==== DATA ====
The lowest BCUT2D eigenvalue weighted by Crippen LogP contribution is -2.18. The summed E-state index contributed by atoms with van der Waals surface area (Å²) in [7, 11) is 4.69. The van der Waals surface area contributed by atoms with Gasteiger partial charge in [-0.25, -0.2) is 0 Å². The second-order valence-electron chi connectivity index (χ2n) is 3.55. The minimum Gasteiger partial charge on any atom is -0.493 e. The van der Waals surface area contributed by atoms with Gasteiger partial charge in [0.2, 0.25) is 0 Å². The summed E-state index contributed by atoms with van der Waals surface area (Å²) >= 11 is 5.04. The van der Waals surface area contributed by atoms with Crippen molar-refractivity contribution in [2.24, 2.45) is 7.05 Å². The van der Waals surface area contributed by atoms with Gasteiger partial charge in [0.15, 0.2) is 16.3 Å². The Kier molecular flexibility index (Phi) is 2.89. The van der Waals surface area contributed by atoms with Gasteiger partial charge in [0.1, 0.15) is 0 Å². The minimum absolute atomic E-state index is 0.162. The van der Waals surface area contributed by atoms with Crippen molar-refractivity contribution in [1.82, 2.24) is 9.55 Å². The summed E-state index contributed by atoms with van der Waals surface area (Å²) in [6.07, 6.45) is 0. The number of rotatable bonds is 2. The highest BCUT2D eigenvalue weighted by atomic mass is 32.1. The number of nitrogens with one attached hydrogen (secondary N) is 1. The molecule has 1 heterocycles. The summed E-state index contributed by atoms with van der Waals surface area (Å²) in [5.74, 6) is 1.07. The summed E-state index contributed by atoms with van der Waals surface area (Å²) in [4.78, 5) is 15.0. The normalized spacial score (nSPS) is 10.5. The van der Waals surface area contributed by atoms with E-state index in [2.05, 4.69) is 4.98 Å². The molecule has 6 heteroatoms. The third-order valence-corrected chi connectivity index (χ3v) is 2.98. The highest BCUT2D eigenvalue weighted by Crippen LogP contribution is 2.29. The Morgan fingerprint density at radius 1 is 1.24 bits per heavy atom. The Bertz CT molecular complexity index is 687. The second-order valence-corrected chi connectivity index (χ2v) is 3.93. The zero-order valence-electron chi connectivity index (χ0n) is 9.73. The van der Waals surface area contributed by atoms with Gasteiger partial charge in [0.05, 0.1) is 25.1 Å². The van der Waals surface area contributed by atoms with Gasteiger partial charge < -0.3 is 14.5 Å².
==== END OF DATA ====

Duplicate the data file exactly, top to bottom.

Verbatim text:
The lowest BCUT2D eigenvalue weighted by Crippen LogP contribution is -2.18. The summed E-state index contributed by atoms with van der Waals surface area (Å²) in [7, 11) is 4.69. The van der Waals surface area contributed by atoms with Gasteiger partial charge in [-0.25, -0.2) is 0 Å². The second-order valence-electron chi connectivity index (χ2n) is 3.55. The minimum Gasteiger partial charge on any atom is -0.493 e. The van der Waals surface area contributed by atoms with Gasteiger partial charge in [0.2, 0.25) is 0 Å². The summed E-state index contributed by atoms with van der Waals surface area (Å²) >= 11 is 5.04. The van der Waals surface area contributed by atoms with Crippen molar-refractivity contribution in [2.24, 2.45) is 7.05 Å². The van der Waals surface area contributed by atoms with Gasteiger partial charge in [0.15, 0.2) is 16.3 Å². The Kier molecular flexibility index (Phi) is 2.89. The van der Waals surface area contributed by atoms with Gasteiger partial charge in [0.1, 0.15) is 0 Å². The minimum absolute atomic E-state index is 0.162. The van der Waals surface area contributed by atoms with Crippen molar-refractivity contribution in [1.82, 2.24) is 9.55 Å². The summed E-state index contributed by atoms with van der Waals surface area (Å²) in [6.07, 6.45) is 0. The number of rotatable bonds is 2. The highest BCUT2D eigenvalue weighted by atomic mass is 32.1. The number of nitrogens with one attached hydrogen (secondary N) is 1. The molecule has 1 heterocycles. The summed E-state index contributed by atoms with van der Waals surface area (Å²) in [5.74, 6) is 1.07. The summed E-state index contributed by atoms with van der Waals surface area (Å²) in [4.78, 5) is 15.0. The normalized spacial score (nSPS) is 10.5. The van der Waals surface area contributed by atoms with E-state index in [2.05, 4.69) is 4.98 Å². The molecule has 6 heteroatoms. The third-order valence-corrected chi connectivity index (χ3v) is 2.98. The highest BCUT2D eigenvalue weighted by Crippen LogP contribution is 2.29. The Morgan fingerprint density at radius 1 is 1.24 bits per heavy atom. The Bertz CT molecular complexity index is 687. The second-order valence-corrected chi connectivity index (χ2v) is 3.93. The zero-order valence-electron chi connectivity index (χ0n) is 9.73. The van der Waals surface area contributed by atoms with Gasteiger partial charge in [0.05, 0.1) is 25.1 Å². The van der Waals surface area contributed by atoms with Gasteiger partial charge < -0.3 is 14.5 Å².